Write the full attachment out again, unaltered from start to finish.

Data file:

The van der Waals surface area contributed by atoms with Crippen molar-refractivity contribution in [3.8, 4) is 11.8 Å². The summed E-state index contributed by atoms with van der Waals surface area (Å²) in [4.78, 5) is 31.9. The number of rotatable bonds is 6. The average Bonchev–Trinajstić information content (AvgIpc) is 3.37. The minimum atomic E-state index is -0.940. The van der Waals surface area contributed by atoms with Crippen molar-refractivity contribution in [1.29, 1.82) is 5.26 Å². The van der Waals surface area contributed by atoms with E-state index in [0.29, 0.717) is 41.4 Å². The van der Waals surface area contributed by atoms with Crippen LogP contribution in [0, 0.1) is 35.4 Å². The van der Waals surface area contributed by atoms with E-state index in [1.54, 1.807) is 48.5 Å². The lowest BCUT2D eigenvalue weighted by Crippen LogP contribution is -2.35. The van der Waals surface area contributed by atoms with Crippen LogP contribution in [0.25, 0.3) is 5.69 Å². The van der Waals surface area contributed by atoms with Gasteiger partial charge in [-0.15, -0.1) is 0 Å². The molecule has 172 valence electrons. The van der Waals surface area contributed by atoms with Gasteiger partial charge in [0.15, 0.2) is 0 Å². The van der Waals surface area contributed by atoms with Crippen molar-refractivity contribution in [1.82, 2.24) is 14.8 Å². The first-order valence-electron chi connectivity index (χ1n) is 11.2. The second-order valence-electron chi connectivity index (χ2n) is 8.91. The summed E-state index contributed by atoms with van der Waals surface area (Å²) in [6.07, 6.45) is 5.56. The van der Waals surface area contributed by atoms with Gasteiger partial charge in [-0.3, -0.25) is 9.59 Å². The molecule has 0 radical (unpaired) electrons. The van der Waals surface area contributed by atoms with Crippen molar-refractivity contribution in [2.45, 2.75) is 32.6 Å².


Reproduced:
The van der Waals surface area contributed by atoms with Crippen molar-refractivity contribution in [3.8, 4) is 11.8 Å². The summed E-state index contributed by atoms with van der Waals surface area (Å²) in [4.78, 5) is 31.9. The number of rotatable bonds is 6. The average Bonchev–Trinajstić information content (AvgIpc) is 3.37. The minimum atomic E-state index is -0.940. The van der Waals surface area contributed by atoms with Crippen molar-refractivity contribution in [1.29, 1.82) is 5.26 Å². The van der Waals surface area contributed by atoms with E-state index in [0.29, 0.717) is 41.4 Å². The van der Waals surface area contributed by atoms with Crippen LogP contribution in [0, 0.1) is 35.4 Å². The van der Waals surface area contributed by atoms with E-state index in [1.54, 1.807) is 48.5 Å². The lowest BCUT2D eigenvalue weighted by Crippen LogP contribution is -2.35. The van der Waals surface area contributed by atoms with Crippen LogP contribution in [0.25, 0.3) is 5.69 Å². The van der Waals surface area contributed by atoms with Gasteiger partial charge in [-0.15, -0.1) is 0 Å². The molecule has 172 valence electrons. The van der Waals surface area contributed by atoms with Gasteiger partial charge in [0.15, 0.2) is 0 Å². The van der Waals surface area contributed by atoms with Crippen molar-refractivity contribution in [1.82, 2.24) is 14.8 Å². The first-order valence-electron chi connectivity index (χ1n) is 11.2. The second-order valence-electron chi connectivity index (χ2n) is 8.91. The summed E-state index contributed by atoms with van der Waals surface area (Å²) in [6.07, 6.45) is 5.56. The van der Waals surface area contributed by atoms with Gasteiger partial charge in [-0.3, -0.25) is 9.59 Å². The molecule has 0 radical (unpaired) electrons. The van der Waals surface area contributed by atoms with Crippen molar-refractivity contribution in [2.45, 2.75) is 32.6 Å².